Climate change: An existential threat for vulnerable countries

Affected nations not getting expected support


While addressing a general roundtable discussion at the 25th session of the Conference of the Parties (COP25) at Madrid, Prime Minister Sheikh Hasina on Monday asked the global community to take the responsibility for climate migrants as they would be displaced for no fault of their own. Sheikh Hasina also addressed climate change as an existential threat for Bangladesh as it is envisaged that up to 2050 from now, Bangladesh’s annual GDP loss will be 2 percent and at this rate by 2100, the loss will be a staggering 9 percent.

Human settlements have been affected in Bangladesh due to extreme climate events such as Cyclones Sidr and Aila over past years. One of the most adverse and prolonged impact of climate change in Bangladesh has been observed in the form of climate-migration. 

The world is now going through a situation where the most vulnerable countries, which deserve the highest level of priority, are failing to access whatever support that is being realised. Major emitters show extreme reluctance on mitigation, which may wreck the international climate regime and put the climate vulnerable countries like Bangladesh at peril.


The world is now going through a situation where

 the most vulnerable countries, which deserve 

the highest level of priority, are failing to

 access whatever support that is being realised


Bangladesh has done almost nothing to cause global warming unlike China, America and India as they bear a great deal of responsibility for the emissions already in the atmosphere, certainly relative to Bangladesh. China and India are the largest polluter and the third-largest emitter, are showing little willingness to embrace higher emissions targets. The United States, second on the list, has even invoked the accord’s formal withdrawal mechanism, a process leading to an official exit in November 2020. These major powers need to take a fresh, hard look at the fact that they and other members of the Group of 20 account for some 80 percent of global emissions of heat-trapping gases.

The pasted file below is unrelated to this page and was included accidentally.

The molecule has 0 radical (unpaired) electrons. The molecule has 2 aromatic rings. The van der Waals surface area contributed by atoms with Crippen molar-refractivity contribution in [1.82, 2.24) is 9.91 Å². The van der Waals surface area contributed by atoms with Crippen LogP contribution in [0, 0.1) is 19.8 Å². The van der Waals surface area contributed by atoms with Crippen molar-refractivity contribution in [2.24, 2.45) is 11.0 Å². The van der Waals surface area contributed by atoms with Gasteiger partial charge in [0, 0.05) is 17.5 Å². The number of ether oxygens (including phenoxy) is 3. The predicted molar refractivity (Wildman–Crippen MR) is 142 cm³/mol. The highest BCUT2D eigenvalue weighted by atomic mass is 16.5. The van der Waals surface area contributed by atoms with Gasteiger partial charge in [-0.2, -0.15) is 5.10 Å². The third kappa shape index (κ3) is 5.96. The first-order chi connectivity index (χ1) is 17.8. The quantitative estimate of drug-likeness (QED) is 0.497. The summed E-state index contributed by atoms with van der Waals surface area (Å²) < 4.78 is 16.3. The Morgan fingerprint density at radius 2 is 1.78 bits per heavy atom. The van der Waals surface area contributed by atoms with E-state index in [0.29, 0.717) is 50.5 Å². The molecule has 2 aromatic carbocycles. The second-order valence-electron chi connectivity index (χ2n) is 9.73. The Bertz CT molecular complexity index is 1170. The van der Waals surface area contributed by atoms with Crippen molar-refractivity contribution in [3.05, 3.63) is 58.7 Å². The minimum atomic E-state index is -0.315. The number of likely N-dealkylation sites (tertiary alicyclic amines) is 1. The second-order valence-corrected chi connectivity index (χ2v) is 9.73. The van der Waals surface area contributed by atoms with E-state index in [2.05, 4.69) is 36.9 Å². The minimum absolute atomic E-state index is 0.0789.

As developed countries are accountable for the severe consequences of climate change, they must provide necessary financial, technological and intellectual support to the developing countries following the Paris Agreement to tackle climate change. Moreover, developing countries like Bangladesh needs a global commitment to face climate challenges.

Considering the situation, international comminuty should realize the need for formulating coherent and research-backed policy, legal and institutional framework at global scale to address climate migration. Immediate steps should be taken to protect people from environmental risks and reduce unwanted migration due to climate change.